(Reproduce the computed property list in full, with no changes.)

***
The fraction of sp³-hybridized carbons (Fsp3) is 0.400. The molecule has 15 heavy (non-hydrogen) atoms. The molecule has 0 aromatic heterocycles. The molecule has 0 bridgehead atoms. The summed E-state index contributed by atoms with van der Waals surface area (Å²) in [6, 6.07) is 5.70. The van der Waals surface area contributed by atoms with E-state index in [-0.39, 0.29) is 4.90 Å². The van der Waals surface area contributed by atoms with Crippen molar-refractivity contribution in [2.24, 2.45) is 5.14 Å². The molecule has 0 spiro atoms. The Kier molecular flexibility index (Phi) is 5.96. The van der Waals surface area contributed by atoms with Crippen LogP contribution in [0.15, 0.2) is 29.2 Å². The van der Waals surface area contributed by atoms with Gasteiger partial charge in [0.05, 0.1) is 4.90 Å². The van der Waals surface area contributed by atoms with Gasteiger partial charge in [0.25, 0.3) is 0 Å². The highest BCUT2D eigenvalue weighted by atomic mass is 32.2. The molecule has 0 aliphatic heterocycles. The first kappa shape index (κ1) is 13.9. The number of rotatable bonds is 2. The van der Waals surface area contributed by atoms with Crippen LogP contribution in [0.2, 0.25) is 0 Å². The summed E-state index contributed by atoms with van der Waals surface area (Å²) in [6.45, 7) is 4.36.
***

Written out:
The fraction of sp³-hybridized carbons (Fsp3) is 0.400. The molecule has 15 heavy (non-hydrogen) atoms. The molecule has 0 aromatic heterocycles. The molecule has 0 bridgehead atoms. The summed E-state index contributed by atoms with van der Waals surface area (Å²) in [6, 6.07) is 5.70. The van der Waals surface area contributed by atoms with E-state index in [-0.39, 0.29) is 4.90 Å². The van der Waals surface area contributed by atoms with Crippen molar-refractivity contribution in [2.24, 2.45) is 5.14 Å². The molecule has 0 spiro atoms. The Kier molecular flexibility index (Phi) is 5.96. The van der Waals surface area contributed by atoms with Crippen LogP contribution in [0.15, 0.2) is 29.2 Å². The van der Waals surface area contributed by atoms with Gasteiger partial charge in [0.05, 0.1) is 4.90 Å². The van der Waals surface area contributed by atoms with Gasteiger partial charge in [0.25, 0.3) is 0 Å². The highest BCUT2D eigenvalue weighted by atomic mass is 32.2. The molecule has 0 aliphatic heterocycles. The first kappa shape index (κ1) is 13.9. The number of rotatable bonds is 2. The van der Waals surface area contributed by atoms with Crippen LogP contribution in [0.2, 0.25) is 0 Å². The summed E-state index contributed by atoms with van der Waals surface area (Å²) in [6.45, 7) is 4.36.